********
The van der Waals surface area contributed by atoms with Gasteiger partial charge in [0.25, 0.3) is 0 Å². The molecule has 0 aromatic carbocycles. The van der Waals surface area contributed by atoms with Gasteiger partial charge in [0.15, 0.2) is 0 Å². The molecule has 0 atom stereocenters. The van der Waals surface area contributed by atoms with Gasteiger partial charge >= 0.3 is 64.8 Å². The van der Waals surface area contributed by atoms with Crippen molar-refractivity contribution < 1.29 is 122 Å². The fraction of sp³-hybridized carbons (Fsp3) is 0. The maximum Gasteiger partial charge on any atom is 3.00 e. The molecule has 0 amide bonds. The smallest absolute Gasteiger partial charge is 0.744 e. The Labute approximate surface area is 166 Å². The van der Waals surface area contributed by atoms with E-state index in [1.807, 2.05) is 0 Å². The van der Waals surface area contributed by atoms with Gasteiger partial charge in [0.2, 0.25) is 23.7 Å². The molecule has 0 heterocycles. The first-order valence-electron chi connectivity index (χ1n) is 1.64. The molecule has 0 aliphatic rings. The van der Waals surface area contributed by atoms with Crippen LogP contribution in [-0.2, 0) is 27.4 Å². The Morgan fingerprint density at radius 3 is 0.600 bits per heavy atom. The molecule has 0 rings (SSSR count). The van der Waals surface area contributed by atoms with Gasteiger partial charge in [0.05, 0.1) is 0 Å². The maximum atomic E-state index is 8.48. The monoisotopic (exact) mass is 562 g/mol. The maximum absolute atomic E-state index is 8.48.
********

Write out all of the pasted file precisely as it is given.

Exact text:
The van der Waals surface area contributed by atoms with Gasteiger partial charge in [0.25, 0.3) is 0 Å². The molecule has 0 aromatic carbocycles. The van der Waals surface area contributed by atoms with Gasteiger partial charge in [0.15, 0.2) is 0 Å². The molecule has 0 atom stereocenters. The van der Waals surface area contributed by atoms with Gasteiger partial charge >= 0.3 is 64.8 Å². The van der Waals surface area contributed by atoms with Crippen molar-refractivity contribution < 1.29 is 122 Å². The fraction of sp³-hybridized carbons (Fsp3) is 0. The maximum Gasteiger partial charge on any atom is 3.00 e. The molecule has 0 amide bonds. The smallest absolute Gasteiger partial charge is 0.744 e. The Labute approximate surface area is 166 Å². The van der Waals surface area contributed by atoms with E-state index in [1.807, 2.05) is 0 Å². The van der Waals surface area contributed by atoms with Gasteiger partial charge in [0.2, 0.25) is 23.7 Å². The molecule has 0 heterocycles. The first-order valence-electron chi connectivity index (χ1n) is 1.64. The molecule has 0 aliphatic rings. The van der Waals surface area contributed by atoms with Crippen LogP contribution in [-0.2, 0) is 27.4 Å². The Morgan fingerprint density at radius 3 is 0.600 bits per heavy atom. The molecule has 0 rings (SSSR count). The van der Waals surface area contributed by atoms with Gasteiger partial charge in [0.05, 0.1) is 0 Å². The maximum atomic E-state index is 8.48. The monoisotopic (exact) mass is 562 g/mol. The maximum absolute atomic E-state index is 8.48.